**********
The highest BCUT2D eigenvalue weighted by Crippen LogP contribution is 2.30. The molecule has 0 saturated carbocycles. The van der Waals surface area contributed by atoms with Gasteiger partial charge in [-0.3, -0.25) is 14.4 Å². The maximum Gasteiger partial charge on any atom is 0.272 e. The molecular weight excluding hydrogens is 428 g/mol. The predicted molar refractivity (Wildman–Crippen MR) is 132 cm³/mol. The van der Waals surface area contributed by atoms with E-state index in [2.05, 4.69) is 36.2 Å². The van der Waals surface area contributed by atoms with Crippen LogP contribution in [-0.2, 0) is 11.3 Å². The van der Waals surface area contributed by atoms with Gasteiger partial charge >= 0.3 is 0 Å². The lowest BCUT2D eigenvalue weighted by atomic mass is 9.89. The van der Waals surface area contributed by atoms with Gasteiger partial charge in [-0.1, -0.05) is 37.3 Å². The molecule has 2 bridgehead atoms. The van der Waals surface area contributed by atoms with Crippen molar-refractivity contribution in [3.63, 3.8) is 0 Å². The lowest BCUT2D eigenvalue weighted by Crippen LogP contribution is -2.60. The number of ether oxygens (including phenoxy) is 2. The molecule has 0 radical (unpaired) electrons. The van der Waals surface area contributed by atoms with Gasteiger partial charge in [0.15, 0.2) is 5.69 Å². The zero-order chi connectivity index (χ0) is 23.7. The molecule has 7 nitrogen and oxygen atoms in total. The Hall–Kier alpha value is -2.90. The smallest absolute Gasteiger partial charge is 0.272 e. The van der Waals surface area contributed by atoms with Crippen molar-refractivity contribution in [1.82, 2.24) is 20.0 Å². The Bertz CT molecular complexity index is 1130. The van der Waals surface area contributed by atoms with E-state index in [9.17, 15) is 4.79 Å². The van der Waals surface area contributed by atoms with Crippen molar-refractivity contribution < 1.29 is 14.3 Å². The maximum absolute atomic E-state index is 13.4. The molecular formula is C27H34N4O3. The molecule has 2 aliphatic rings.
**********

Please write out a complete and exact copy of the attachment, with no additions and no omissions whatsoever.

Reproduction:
The highest BCUT2D eigenvalue weighted by Crippen LogP contribution is 2.30. The molecule has 0 saturated carbocycles. The van der Waals surface area contributed by atoms with Gasteiger partial charge in [-0.3, -0.25) is 14.4 Å². The maximum Gasteiger partial charge on any atom is 0.272 e. The molecular weight excluding hydrogens is 428 g/mol. The predicted molar refractivity (Wildman–Crippen MR) is 132 cm³/mol. The van der Waals surface area contributed by atoms with E-state index in [2.05, 4.69) is 36.2 Å². The van der Waals surface area contributed by atoms with Crippen LogP contribution in [-0.2, 0) is 11.3 Å². The van der Waals surface area contributed by atoms with Gasteiger partial charge >= 0.3 is 0 Å². The lowest BCUT2D eigenvalue weighted by atomic mass is 9.89. The van der Waals surface area contributed by atoms with Gasteiger partial charge in [-0.1, -0.05) is 37.3 Å². The molecule has 2 bridgehead atoms. The van der Waals surface area contributed by atoms with Crippen molar-refractivity contribution in [3.63, 3.8) is 0 Å². The lowest BCUT2D eigenvalue weighted by Crippen LogP contribution is -2.60. The number of ether oxygens (including phenoxy) is 2. The molecule has 0 radical (unpaired) electrons. The van der Waals surface area contributed by atoms with Gasteiger partial charge in [0.15, 0.2) is 5.69 Å². The zero-order chi connectivity index (χ0) is 23.7. The molecule has 7 nitrogen and oxygen atoms in total. The Hall–Kier alpha value is -2.90. The smallest absolute Gasteiger partial charge is 0.272 e. The van der Waals surface area contributed by atoms with Crippen molar-refractivity contribution in [1.82, 2.24) is 20.0 Å². The Bertz CT molecular complexity index is 1130. The van der Waals surface area contributed by atoms with E-state index in [9.17, 15) is 4.79 Å². The van der Waals surface area contributed by atoms with Crippen molar-refractivity contribution < 1.29 is 14.3 Å². The maximum absolute atomic E-state index is 13.4. The molecular formula is C27H34N4O3. The molecule has 2 aliphatic rings.